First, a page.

In a regrettable invocation of the post-truth political landscape, Jussie Smollett, the openly gay actor of Fox’s “Empire,” allegedly staged an assault on himself Jan. 29.
The orchestrated attack was committed with the aid of two Nigerian brothers who posed as assailants disguised in ski masks, who issued racial and homophobic slurs to Smollett as they proceeded to pour bleach on his body and tie a noose around his neck. The barrage, as told by the now infamous performer, garnered widespread media coverage.
Journalists, however, failed to defend their legitimacy when the hoax was pedestalized while a confirmed anti-Semitic assault was captured on film and left unacknowledged.
Here, the rise of victim culture and the notion that journalists are activists has culminated in a con that undermines journalism’s authority and the pleas of genuine victims.
The gaffe is especially egregious considering that, on the same evening of Smollett’s fabrication, a Jewish man was assaulted by three unidentified assailants. Why this atrocity was unfit for national headlines — when anti-Semitism is on the rise globally — is unclear.
Though, the fact that Smollett is a celebrity, and celebrities are often victimized, may have more power than hope would admit.
Regardless, hate crimes have risen for three consecutive years since 2015, according to FBI reports. And it’s possible that President Donald Trump’s rhetoric is a non-trivial factor in its ascension.
Yet, whether Trump is to blame is immaterial here. The salience of the present news media’s bias toward profitable reporting (read: headlines of the seemingly demonstrative and rationalizing sort) is relevant.
In other words, news of abused victims who belong to a group that deserves exceptional care and deference make for more provocative headlines and are more attractive to journalists who consider themselves activists.
“Here, the rise of victim culture and the notion that journalists are activists has culminated in a con that undermines journalism’s authority and the pleas of genuine victims” — Christopher Salazar PZ ’20
To be sure, a journalist may choose to be an activist. But, in this critic’s appraisal, the idea that journalists are de facto activists poses issues. That is, there is a certain interia, a motivation to justify the ends-driven enterprise of activism, despite journalism being a means-driven pursuit.
More concretely, activists are interested in realizing a specific political, ideological agenda. Journalists, on the other hand, must take care to write or report in a way that abides by a code of ethics which lacks, as far as is possible, the activist inclination.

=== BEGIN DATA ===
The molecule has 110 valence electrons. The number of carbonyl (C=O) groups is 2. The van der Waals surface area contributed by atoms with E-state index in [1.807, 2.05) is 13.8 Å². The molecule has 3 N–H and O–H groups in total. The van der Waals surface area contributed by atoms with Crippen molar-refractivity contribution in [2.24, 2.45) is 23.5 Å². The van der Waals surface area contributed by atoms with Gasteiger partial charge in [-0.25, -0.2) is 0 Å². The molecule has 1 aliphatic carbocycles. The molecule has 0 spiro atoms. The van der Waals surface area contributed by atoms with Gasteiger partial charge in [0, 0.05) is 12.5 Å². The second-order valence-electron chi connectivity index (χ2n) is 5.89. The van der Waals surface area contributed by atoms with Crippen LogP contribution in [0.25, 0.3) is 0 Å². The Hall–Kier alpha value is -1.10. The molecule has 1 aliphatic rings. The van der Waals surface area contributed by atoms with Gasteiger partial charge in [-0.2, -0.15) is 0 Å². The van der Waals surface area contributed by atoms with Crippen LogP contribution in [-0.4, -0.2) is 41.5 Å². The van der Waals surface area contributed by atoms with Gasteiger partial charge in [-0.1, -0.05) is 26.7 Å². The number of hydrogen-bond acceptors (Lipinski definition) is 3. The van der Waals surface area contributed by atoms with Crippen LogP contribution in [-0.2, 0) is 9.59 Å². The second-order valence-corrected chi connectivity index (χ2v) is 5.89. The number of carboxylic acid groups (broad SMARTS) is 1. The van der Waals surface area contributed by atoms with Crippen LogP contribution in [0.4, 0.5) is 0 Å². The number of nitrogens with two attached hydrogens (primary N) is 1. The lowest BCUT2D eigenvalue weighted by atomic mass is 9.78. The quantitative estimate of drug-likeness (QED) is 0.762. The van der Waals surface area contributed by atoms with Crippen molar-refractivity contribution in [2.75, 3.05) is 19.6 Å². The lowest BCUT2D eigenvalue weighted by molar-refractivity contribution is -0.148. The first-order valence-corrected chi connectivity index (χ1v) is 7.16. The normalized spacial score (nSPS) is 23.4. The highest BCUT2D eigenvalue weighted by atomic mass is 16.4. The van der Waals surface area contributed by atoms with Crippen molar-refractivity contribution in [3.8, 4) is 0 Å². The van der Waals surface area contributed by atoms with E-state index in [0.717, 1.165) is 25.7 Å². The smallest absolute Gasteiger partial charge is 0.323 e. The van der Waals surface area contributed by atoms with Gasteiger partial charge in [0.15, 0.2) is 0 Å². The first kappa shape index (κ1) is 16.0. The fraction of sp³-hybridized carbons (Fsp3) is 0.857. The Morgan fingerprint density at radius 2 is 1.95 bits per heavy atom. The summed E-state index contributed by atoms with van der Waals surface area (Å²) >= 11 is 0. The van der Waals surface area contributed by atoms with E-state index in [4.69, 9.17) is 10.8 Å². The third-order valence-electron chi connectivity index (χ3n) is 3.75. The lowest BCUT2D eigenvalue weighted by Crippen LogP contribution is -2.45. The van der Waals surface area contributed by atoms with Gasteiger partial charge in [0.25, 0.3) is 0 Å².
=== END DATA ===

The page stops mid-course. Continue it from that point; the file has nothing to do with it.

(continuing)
This dynamic, coupled with the 24-hour news cycle, creates a climate too easily remiss of the requisite doubt journalists ought to wield judiciously.
In this case, given the tension between race relations and activists’ (journalists or otherwise) noble motivations, the atmosphere is ripe for an unconscious partnership between those who report current affairs and opportunists like Smollett who leverage victimhood for their benefit.
Surely, the Smollett fiasco undermines the plight of genuine victims by shaping the collective dialogue along the contours of the boy who cried wolf parable. However, the episode also invites journalists to keep tabs on how the story unfolds, given the discord between its origins and subsequent development.
The incident, in other words, encourages prudence.
But, regrettably, too many deadline artists fail to critically inquire. The effect delegitimizes an honorable profession and, to the dismay of progressive elites, ensures Trump’s re-election.
That Trump has made a concerted effort to delegitimize journalism as a bastion of left-leaning, unquestioning zealots is obvious.
Nevertheless, journalists, whether the majority actually lean left or be perceived to lean left, are not helping themselves or society when alleged crimes of the Smollett brand, absent the necessary evidence, too quickly rise to non-alleged status.
In this spirit, perhaps it’s best to say that the alleged-crime-turned-hoax is more aptly referred to as an alleged hoax, until the remaining evidence yet to be revealed corroborates Chicago police Superintendent Eddie Johnson’s suspicions about Smollett’s account.
Still, this runs the risk of creating a false equivalency given that Smollett was charged with a felony, as there is mounting evidence that does not support Smollett’s telling of the incident.
Even so, Smollett is a jester. And like all jesters, they couch bad news in comedic displays (one can’t help but chuckle at the dismal state of affairs, deeply troubling though they are). He and his opportunistic ilk will continue to play society’s emphasis on vulnerability as the metric of moral worth to their benefit.
To disregard the journalistic ethos in favor of the provocateur’s is foolish and unbecoming of an enterprise erected to nobly defend veracity, the voiceless and reign in the excesses of power.
Just as soldiers are entrusted to protect their nation against foreign and domestic enemies, so too are journalists committed to guard truth against the indulgences of its adversaries, whether they’re of the embodied or abstract variety.
In this regard, Smollett was an embodied antagonist given a platform because of a popular allegiance to a concept — victimhood — and the moral weight it confers. Except he wasn’t the victim, though he auditioned to become a martyr.
Duped as the media was, one must wonder whether journalists are still de facto activists if their activism promulgates falsity and whether the lesson learned doesn’t sour. Still, the fortunate glimmer in this mess is how quickly the story circulated despite its seeming duplicity: there’s a growing desire for justice and progress. Nonetheless, caution is a virtue.
Christopher Salazar PZ ’20 is a philosophy major from La Verne, California. He’s not one to proselytize, but he considers whiskey on the rocks sacrilege.